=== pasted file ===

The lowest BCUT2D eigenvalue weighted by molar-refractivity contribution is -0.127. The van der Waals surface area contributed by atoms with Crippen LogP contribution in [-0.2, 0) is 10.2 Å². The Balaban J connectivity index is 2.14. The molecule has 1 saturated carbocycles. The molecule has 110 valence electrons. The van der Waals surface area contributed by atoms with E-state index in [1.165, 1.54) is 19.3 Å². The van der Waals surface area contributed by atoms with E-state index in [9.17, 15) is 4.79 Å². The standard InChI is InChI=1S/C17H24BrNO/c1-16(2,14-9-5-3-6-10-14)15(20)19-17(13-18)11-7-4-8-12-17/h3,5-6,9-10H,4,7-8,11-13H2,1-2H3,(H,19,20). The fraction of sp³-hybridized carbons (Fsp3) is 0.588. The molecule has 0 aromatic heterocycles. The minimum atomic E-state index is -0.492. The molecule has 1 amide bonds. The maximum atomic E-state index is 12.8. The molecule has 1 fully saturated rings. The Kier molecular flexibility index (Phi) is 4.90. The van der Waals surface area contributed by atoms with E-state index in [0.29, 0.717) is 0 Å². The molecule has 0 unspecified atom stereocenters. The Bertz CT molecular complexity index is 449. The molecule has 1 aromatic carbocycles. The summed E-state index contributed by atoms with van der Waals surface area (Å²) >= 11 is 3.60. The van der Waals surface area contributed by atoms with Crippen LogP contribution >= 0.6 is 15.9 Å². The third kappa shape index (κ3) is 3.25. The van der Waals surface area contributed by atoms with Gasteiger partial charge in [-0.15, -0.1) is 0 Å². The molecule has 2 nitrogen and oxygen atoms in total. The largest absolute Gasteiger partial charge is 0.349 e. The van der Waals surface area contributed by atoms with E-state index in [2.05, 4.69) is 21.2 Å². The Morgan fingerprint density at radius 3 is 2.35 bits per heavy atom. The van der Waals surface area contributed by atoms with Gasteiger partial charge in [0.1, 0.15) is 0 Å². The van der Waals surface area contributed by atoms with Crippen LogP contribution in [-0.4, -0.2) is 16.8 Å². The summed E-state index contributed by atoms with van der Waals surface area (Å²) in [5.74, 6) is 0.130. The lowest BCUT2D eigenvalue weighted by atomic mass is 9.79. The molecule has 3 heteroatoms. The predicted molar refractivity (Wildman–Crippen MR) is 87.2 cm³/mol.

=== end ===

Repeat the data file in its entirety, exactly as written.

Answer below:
The lowest BCUT2D eigenvalue weighted by molar-refractivity contribution is -0.127. The van der Waals surface area contributed by atoms with Crippen LogP contribution in [-0.2, 0) is 10.2 Å². The Balaban J connectivity index is 2.14. The molecule has 1 saturated carbocycles. The molecule has 110 valence electrons. The van der Waals surface area contributed by atoms with E-state index in [1.165, 1.54) is 19.3 Å². The van der Waals surface area contributed by atoms with E-state index in [9.17, 15) is 4.79 Å². The standard InChI is InChI=1S/C17H24BrNO/c1-16(2,14-9-5-3-6-10-14)15(20)19-17(13-18)11-7-4-8-12-17/h3,5-6,9-10H,4,7-8,11-13H2,1-2H3,(H,19,20). The fraction of sp³-hybridized carbons (Fsp3) is 0.588. The molecule has 0 aromatic heterocycles. The minimum atomic E-state index is -0.492. The molecule has 1 amide bonds. The maximum atomic E-state index is 12.8. The molecule has 1 fully saturated rings. The Kier molecular flexibility index (Phi) is 4.90. The van der Waals surface area contributed by atoms with E-state index in [0.29, 0.717) is 0 Å². The molecule has 0 unspecified atom stereocenters. The Bertz CT molecular complexity index is 449. The molecule has 1 aromatic carbocycles. The summed E-state index contributed by atoms with van der Waals surface area (Å²) >= 11 is 3.60. The van der Waals surface area contributed by atoms with Crippen LogP contribution >= 0.6 is 15.9 Å². The third kappa shape index (κ3) is 3.25. The van der Waals surface area contributed by atoms with Gasteiger partial charge in [-0.15, -0.1) is 0 Å². The molecule has 2 nitrogen and oxygen atoms in total. The largest absolute Gasteiger partial charge is 0.349 e. The van der Waals surface area contributed by atoms with E-state index in [2.05, 4.69) is 21.2 Å². The Morgan fingerprint density at radius 3 is 2.35 bits per heavy atom. The van der Waals surface area contributed by atoms with Gasteiger partial charge in [0.1, 0.15) is 0 Å². The van der Waals surface area contributed by atoms with Crippen LogP contribution in [-0.4, -0.2) is 16.8 Å². The summed E-state index contributed by atoms with van der Waals surface area (Å²) in [5.74, 6) is 0.130. The lowest BCUT2D eigenvalue weighted by atomic mass is 9.79. The molecule has 3 heteroatoms. The predicted molar refractivity (Wildman–Crippen MR) is 87.2 cm³/mol.